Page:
New Department of Defense Regulations Clarify Contractors’ Responsibilities to Comply with NIST SP 800-171 and CMMC Requirements

Robyn N. Burrows and Michael J. Montalbano

On September 29, 2020, the Department of Defense (“DoD”) issued a long-awaited, interim rule to strengthen cybersecurity protections throughout the Defense Industrial Base. The new rule establishes how DoD will assess contractors under current cybersecurity regulations set out by the National Institute of Standards and Technology Special Publication 800-171 (“NIST Requirements”) and the newly established Cybersecurity Maturity Model Certification (“CMMC”) program. The interim rule goes into effect on November 30, 2020; although, as we have discussed in earlier posts, DoD will gradually roll out the CMMC over the next five years.

NIST Self-Assessment Requirements

The first part of the new rule applies to contracts that incorporate DFARS 252.204-7012, which requires contractors and subcontractors that have access to covered defense information to comply with the NIST Requirements. Under the new rule, these entities will need to conduct a “Basic” self-assessment of their compliance with the NIST Requirements, and submit the results of that assessment to DoD through the Supplier Performance Risk System (“SPRS”). Contractors will need to update this self-assessment every three years or sooner if required by a contract. Starting November 30, 2020, contractors will not be eligible for new contracts (including task orders and delivery orders) or for options on existing contracts, unless the self-assessment score is posted on SPRS. DoD expects that it will take 30 days from submission to have the self-assessment score posted on SPRS, so it is important for contractors to submit their assessment at least 30 days prior to the November 30, 2020 implementation date.

The self-assessment methodology can be found here, but to summarize, the contractor must conduct a self-assessment for each information system that is used to manage covered defense information to determine whether each system complies with the NIST Requirements. The highest score an information system can receive is 110 points, which means the system fully complies with the NIST Requirements. If the information system receives a score below 110 points, the contractor must prepare a “plan of action” that describes how and when the contractor will implement the outstanding NIST Requirements.

It is important to note that the new rule does not require complete compliance with the NIST Requirements. As long as the contractor has a self-assessment score listed on SPRS, plans of action for any unimplemented NIST Requirements, and a date for when the contractor will be in full compliance with the NIST Requirements, the contractor will remain eligible for new contracts or to perform options under existing contracts.

CMMC Framework

The second part of the new rule introduces the requirements for the long-awaited CMMC framework. We discussed in an earlier post the details and timing of the CMMC process. The new rule confirms that over the next five years, DoD contractors will require certification prior to the award of certain contracts designated by the Undersecretary of Defense for Acquisition and Sustainment. The number of contracts that require certification will initially be small, and then gradually increase over the next five years. Starting October 1, 2025, all DoD contracts (except contracts exclusively for commercially available off-the-shelf items) will contain a CMMC requirement.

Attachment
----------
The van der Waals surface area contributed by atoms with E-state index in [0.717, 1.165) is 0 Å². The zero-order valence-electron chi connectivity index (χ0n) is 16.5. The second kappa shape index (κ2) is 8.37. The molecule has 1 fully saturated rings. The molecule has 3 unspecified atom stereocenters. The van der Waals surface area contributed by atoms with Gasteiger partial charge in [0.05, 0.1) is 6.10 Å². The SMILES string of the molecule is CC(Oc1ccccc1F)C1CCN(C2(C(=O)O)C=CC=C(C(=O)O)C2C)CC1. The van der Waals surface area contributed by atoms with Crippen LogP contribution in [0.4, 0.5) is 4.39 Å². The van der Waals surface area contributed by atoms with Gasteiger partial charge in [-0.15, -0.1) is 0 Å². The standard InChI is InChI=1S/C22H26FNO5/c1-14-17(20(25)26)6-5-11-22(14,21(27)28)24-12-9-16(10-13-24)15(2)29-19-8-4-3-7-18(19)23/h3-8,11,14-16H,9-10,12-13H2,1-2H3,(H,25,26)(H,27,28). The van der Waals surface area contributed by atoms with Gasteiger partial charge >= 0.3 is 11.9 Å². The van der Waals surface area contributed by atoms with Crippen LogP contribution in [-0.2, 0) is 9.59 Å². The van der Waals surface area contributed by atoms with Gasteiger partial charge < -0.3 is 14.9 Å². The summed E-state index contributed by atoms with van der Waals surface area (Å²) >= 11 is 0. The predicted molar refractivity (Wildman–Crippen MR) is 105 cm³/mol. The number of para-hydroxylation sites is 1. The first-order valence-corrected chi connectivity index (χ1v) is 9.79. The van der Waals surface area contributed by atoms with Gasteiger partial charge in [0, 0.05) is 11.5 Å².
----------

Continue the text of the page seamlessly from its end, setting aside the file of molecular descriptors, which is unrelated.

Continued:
DoD contracts with a CMMC requirement will require that contractors be certified at one of five CMMC levels. To be certified at CMMC level one, the contractor will have to demonstrate that it has in place basic cyber hygiene practices consistent with FAR 52.204-21. CMMC level two requires contractors to comply with FAR 52.204-21, 65 of the 110 NIST Requirements, seven CMMC practices, and two CMMC processes. CMMC level three is for contractors that will be expected to manage or have access to controlled unclassified information (“CUI”). This certification level requires complete compliance with the NIST Requirements, 20 CMMC practices, and three CMMC processes. DoD estimates that the overwhelming majority of new contracts will require a CMMC level of one or three, which means contractors can assess what CMMC level they need by determining whether their work involves CUI.

CMMC levels four and five are reserved for contracts that are expected to be subject to advanced persistent threats (i.e., subject to an adversary that possesses sophisticated levels of expertise and significant resources). Contractors with a level four CMMC must comply with all NIST Requirements, 46 CMMC practices, and four CMMC processes. A level five certification will require compliance with all NIST Requirements, 61 CMMC practices, and five CMMC processes.

Conclusion

DoD’s new rule requires both short- and long-term planning. In the short term, contractors must conduct a self-assessment of its compliance with the NIST Requirements, and submit that self-assessment to SPRS by October 30, 2020. This will give DoD at least 30 days to post the self-assessment scores to SPRS ahead of the November 30, 2020 deadline. Taking these steps will ensure that contractors remain eligible for new DoD contracts and options for existing DoD contracts.

In the long term, contractors must engage CMMC professionals to determine the appropriate CMMC level for their businesses. They must then go through the certification process by hiring a certified third-party auditor to conduct the CMMC audit for the requested level. By beginning this process now, contractors can ensure that they have the requisite certifications as DoD begins rolling out more contracts with the CMMC requirement.